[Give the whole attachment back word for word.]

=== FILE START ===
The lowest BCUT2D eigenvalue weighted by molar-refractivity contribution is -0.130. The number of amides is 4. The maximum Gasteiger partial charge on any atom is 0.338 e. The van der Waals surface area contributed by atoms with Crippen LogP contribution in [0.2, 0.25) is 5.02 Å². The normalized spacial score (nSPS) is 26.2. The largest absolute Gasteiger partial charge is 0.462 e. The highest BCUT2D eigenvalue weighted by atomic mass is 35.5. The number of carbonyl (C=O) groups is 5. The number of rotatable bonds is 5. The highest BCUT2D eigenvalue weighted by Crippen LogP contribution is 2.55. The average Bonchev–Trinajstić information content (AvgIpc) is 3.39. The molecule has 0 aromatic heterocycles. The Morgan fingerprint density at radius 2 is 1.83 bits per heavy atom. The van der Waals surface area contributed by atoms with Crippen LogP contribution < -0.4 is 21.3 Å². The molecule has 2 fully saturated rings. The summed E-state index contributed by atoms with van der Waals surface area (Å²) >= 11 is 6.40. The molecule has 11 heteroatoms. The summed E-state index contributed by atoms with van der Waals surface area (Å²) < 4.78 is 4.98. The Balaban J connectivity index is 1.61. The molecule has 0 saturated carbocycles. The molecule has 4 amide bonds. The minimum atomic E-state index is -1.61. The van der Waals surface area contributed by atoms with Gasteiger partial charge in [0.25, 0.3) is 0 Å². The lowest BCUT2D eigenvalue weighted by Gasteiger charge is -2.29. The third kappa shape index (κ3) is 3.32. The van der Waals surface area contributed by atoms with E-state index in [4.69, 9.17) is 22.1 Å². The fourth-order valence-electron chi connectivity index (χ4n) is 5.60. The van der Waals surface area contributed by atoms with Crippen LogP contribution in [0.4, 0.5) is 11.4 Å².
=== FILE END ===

The lowest BCUT2D eigenvalue weighted by molar-refractivity contribution is -0.130. The number of amides is 4. The maximum Gasteiger partial charge on any atom is 0.338 e. The van der Waals surface area contributed by atoms with Crippen LogP contribution in [0.2, 0.25) is 5.02 Å². The normalized spacial score (nSPS) is 26.2. The largest absolute Gasteiger partial charge is 0.462 e. The highest BCUT2D eigenvalue weighted by atomic mass is 35.5. The number of carbonyl (C=O) groups is 5. The number of rotatable bonds is 5. The highest BCUT2D eigenvalue weighted by Crippen LogP contribution is 2.55. The average Bonchev–Trinajstić information content (AvgIpc) is 3.39. The molecule has 0 aromatic heterocycles. The Morgan fingerprint density at radius 2 is 1.83 bits per heavy atom. The van der Waals surface area contributed by atoms with Crippen LogP contribution < -0.4 is 21.3 Å². The molecule has 2 fully saturated rings. The summed E-state index contributed by atoms with van der Waals surface area (Å²) >= 11 is 6.40. The molecule has 11 heteroatoms. The summed E-state index contributed by atoms with van der Waals surface area (Å²) < 4.78 is 4.98. The Balaban J connectivity index is 1.61. The molecule has 0 saturated carbocycles. The molecule has 4 amide bonds. The minimum atomic E-state index is -1.61. The van der Waals surface area contributed by atoms with Gasteiger partial charge in [0.25, 0.3) is 0 Å². The lowest BCUT2D eigenvalue weighted by Gasteiger charge is -2.29. The third kappa shape index (κ3) is 3.32. The van der Waals surface area contributed by atoms with E-state index in [4.69, 9.17) is 22.1 Å². The fourth-order valence-electron chi connectivity index (χ4n) is 5.60. The van der Waals surface area contributed by atoms with Crippen LogP contribution in [0.4, 0.5) is 11.4 Å².